I totally did this. Oh, the shame. Well, am not really sure which is worse-- downloading Journey because one hears it on Laguna Beach, or downloading Journey because one sincerely feels one's heartstrings tugged by the melodic stylings of Steve Perry and company.
To switch to a whole different kind of journey, I join the many people who mourn the passing of Peter Jennings today. Though I became a news junkie rather late in life (at least in comparison to fellow Washingtonians, many of whom have professed a pre-potty-training awareness of the Big Three anchors), I felt a special fondness for Mr. Jennings. He reminds me of that friend of your parents who you always found to be kind of handsome and harbored a very innocent childhood crush on, only you really liked him best because he listened to your youthful opinions and never talked down to you. He was given a dream job as lead anchor at the age of 26 and quit three years later because he knew he wasn't ready yet. Instead, he paid his dues with ten years on the road as foreign correspondent, striving to become worthy of the office he was offered free and clear.
What a class act. Can you imagine a 26-year-old today doing that? Yet look at all that he reported on. Apartheid. The construction and fall of the Berlin Wall. The Munich Olympics. The Oklahoma City bombings. Iraq. The search for Jesus. September 11. He was a man who sought to educate himself and his audience on the most pressing ideas and events that shaped our world. If I could go back in time and live somebody's life through his eyes, Peter Jennings would be in my top five.
His death is all the more sad because it is so senseless. This morning, NPR played the recording in which he announced his diagnosis of lung cancer and his regret for taking up smoking again after September 11. Hearing his courage in voicing his condition, voicing his anger with himself and the voicing the admission that he needed support and prayers just broke my heart. This is a man who has traveled the world over and seen more proof that life is worth living than most of us will ever dream of, yet he still could not conquer a habit that wound up cutting his life far too short.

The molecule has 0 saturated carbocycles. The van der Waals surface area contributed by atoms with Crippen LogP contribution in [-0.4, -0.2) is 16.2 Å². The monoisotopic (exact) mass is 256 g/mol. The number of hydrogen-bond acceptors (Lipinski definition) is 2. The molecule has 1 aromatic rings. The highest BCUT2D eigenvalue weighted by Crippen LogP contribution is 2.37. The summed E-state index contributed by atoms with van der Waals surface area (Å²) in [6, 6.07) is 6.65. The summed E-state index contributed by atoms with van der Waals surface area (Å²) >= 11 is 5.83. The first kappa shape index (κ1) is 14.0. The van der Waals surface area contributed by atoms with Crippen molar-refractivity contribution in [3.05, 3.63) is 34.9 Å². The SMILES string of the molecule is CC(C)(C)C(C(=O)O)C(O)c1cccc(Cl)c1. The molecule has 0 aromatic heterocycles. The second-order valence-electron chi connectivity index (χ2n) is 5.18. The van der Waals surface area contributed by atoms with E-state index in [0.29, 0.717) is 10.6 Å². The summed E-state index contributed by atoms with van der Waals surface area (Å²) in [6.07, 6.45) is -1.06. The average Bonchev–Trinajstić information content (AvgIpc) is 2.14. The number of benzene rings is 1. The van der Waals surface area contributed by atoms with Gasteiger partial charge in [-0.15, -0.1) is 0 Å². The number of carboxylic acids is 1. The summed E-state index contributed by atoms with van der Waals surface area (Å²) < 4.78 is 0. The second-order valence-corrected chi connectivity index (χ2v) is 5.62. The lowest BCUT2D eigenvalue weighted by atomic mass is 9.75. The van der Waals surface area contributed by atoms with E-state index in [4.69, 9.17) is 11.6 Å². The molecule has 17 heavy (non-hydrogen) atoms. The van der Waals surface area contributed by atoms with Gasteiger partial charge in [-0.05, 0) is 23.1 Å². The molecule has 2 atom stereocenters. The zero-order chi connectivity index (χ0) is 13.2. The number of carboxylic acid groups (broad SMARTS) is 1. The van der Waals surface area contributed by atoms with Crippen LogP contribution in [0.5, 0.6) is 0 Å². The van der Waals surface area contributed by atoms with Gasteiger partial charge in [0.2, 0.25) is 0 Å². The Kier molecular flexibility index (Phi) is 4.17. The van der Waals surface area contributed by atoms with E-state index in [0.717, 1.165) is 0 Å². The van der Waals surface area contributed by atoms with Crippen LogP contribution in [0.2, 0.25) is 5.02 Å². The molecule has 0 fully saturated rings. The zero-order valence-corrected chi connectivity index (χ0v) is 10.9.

Someone very dear to me has a similar habit, and I have only recently acknowledged to myself that it will probably take that person from me too soon. I don't know how to help, how to even offer to help, or whether any move on my part could help. I have always been about action, solutions to problems and finding a fix that will last. Today reminded me that there will always be things that one is powerless over, no matter how much we want to solve them. That sometimes, even we when win in the end, winning is not a one-time activity. Success over addiction, even if maintained for a lifetime, may still not be enough to repair the damage inflicted.